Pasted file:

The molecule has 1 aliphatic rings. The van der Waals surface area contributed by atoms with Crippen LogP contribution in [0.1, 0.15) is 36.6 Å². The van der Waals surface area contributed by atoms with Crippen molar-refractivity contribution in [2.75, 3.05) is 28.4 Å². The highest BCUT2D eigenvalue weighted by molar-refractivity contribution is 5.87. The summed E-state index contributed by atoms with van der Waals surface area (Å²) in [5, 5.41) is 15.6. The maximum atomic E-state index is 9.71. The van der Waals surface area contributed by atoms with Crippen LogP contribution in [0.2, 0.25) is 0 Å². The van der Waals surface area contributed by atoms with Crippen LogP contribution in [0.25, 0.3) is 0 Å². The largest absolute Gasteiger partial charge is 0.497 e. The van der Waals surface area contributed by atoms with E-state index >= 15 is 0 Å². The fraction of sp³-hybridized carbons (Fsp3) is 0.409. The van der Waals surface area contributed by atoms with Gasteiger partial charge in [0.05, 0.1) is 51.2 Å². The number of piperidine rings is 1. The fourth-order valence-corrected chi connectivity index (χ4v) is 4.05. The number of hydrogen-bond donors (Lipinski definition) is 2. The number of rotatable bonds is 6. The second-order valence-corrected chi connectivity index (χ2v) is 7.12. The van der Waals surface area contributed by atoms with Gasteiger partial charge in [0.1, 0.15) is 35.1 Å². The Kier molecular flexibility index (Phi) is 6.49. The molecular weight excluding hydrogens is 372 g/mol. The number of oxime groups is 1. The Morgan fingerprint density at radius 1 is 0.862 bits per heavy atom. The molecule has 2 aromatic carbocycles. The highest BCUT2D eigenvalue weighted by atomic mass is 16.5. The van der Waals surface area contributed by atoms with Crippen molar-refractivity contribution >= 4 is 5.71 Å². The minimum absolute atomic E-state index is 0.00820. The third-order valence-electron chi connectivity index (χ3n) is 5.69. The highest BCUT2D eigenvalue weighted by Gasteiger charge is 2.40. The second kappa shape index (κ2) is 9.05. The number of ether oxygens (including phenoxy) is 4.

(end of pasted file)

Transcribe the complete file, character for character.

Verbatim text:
The molecule has 1 aliphatic rings. The van der Waals surface area contributed by atoms with Crippen LogP contribution in [0.1, 0.15) is 36.6 Å². The van der Waals surface area contributed by atoms with Crippen molar-refractivity contribution in [2.75, 3.05) is 28.4 Å². The highest BCUT2D eigenvalue weighted by molar-refractivity contribution is 5.87. The summed E-state index contributed by atoms with van der Waals surface area (Å²) in [5, 5.41) is 15.6. The maximum atomic E-state index is 9.71. The van der Waals surface area contributed by atoms with Crippen LogP contribution in [0.2, 0.25) is 0 Å². The van der Waals surface area contributed by atoms with Crippen LogP contribution in [0.25, 0.3) is 0 Å². The largest absolute Gasteiger partial charge is 0.497 e. The van der Waals surface area contributed by atoms with E-state index >= 15 is 0 Å². The fraction of sp³-hybridized carbons (Fsp3) is 0.409. The van der Waals surface area contributed by atoms with Gasteiger partial charge in [0.05, 0.1) is 51.2 Å². The number of piperidine rings is 1. The fourth-order valence-corrected chi connectivity index (χ4v) is 4.05. The number of hydrogen-bond donors (Lipinski definition) is 2. The number of rotatable bonds is 6. The second-order valence-corrected chi connectivity index (χ2v) is 7.12. The van der Waals surface area contributed by atoms with Gasteiger partial charge in [0.1, 0.15) is 35.1 Å². The Kier molecular flexibility index (Phi) is 6.49. The molecular weight excluding hydrogens is 372 g/mol. The number of oxime groups is 1. The Morgan fingerprint density at radius 1 is 0.862 bits per heavy atom. The molecule has 2 aromatic carbocycles. The highest BCUT2D eigenvalue weighted by atomic mass is 16.5. The van der Waals surface area contributed by atoms with Crippen molar-refractivity contribution >= 4 is 5.71 Å². The minimum absolute atomic E-state index is 0.00820. The third-order valence-electron chi connectivity index (χ3n) is 5.69. The highest BCUT2D eigenvalue weighted by Gasteiger charge is 2.40. The second kappa shape index (κ2) is 9.05. The number of ether oxygens (including phenoxy) is 4.